Underground

Underground Margot KnightUnderground tells a version-of-sorts of the story of Nancy Wake. Known during World War 2 as “The White Mouse”, Nancy was lauded for her work in espionage and in aiding the French resistance.

Described as a “hallucinatory review” of Wake’s life, the play is regrettably too languid and meandering to approach the fantastical and dream-like qualities of a hallucination. Too often, extremely slow cues and dropping at the end of lines meant scenes became wearisome when you desperately wanted them to engage.

In a show that depicted its fair share of violence, the choice has been made to forgo the vicious for the stylised and you begin to lament that choice as the play progresses. What if a sedate gun to the head of a lingerie-clad informer was replaced with a determined strangulation?

What if instead of conveying Henri’s torture through the wounded placement of the chair before his scene begins, some of that torment is depicted during the scene itself? The violent treatment of collaborators during the war (and certainly once France was liberated) was well documented, so what if we witness that vitriol by having Young Nancy actually spit in Sabine’s face?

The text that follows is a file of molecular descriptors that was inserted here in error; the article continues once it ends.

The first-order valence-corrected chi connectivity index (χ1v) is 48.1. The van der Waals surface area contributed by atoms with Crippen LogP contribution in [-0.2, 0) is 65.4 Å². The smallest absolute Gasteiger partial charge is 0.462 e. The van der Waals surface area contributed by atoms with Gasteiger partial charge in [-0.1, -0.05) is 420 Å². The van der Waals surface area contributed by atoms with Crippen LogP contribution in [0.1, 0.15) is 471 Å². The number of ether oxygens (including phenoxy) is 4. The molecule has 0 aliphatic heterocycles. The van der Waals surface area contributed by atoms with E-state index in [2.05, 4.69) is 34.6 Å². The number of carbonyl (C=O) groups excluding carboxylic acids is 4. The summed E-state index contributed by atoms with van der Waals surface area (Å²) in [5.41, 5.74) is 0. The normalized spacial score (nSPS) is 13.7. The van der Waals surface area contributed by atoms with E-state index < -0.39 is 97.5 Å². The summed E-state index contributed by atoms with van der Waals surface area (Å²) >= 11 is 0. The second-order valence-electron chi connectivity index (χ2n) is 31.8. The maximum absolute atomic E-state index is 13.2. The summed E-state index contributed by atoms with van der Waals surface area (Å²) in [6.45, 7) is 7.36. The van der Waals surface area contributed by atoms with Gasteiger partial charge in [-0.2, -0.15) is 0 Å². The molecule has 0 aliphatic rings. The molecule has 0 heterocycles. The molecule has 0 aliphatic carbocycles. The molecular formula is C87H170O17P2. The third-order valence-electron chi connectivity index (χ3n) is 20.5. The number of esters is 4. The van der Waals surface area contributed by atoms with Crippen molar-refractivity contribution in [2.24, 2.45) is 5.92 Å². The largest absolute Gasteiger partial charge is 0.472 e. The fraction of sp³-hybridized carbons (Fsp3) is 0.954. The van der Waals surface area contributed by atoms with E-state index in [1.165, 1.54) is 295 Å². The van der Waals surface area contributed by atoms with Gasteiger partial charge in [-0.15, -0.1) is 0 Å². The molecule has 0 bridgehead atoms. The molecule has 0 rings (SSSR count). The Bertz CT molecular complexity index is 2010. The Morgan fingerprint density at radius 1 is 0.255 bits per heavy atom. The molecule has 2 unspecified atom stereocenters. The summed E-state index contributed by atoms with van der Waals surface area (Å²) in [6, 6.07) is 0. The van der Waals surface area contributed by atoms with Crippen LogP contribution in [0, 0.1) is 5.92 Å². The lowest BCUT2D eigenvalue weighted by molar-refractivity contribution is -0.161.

The main stage of Gasworks is a tricky space to fill and, to be sure, cast and crew have tried their darnedest, but Underground would benefit from a smaller geography placed not quite so far back from the audience. While Margot Knight’s voice had that beautiful relaxed, resonant quality that effortlessly reached the back row, the other performers struggled in moments to be heard as clearly.

Margot was a delight in her role as the older Nancy, as was Emma Annand as her younger counterpart. Ezra Bix did well as ghost and real Henri. Billy Sloane played a better hero than Nazi, but performed with gusto. Tori McCann was compelling to watch, whether as Sabine, or present-day Nancy’s carer.

Underground is an engrossing text by playwright Christine Croyden. With a little more imagination in its realisation, the show would sing.


Underground:
Gasworks Theatre – Gasworks Arts Park, 21 Graham Street, Albert Park
Performance: Friday 8 March 2019 – 7.30pm
Season continues to 9 March 2019
Information and Bookings: www.gasworks.org.au

Following the Gasworks season, Underground will be presented at The Bowery Theatre, St Albans (15 March); Burrinja Cultural Centre, Upwey (16 March); Shirley Burke Theatre, Parkdale (4 April); and Knox Community Arts Centre, Bayswater (6 April).

Image: Margot Knight stars in Underground (supplied)

Review: David Collins

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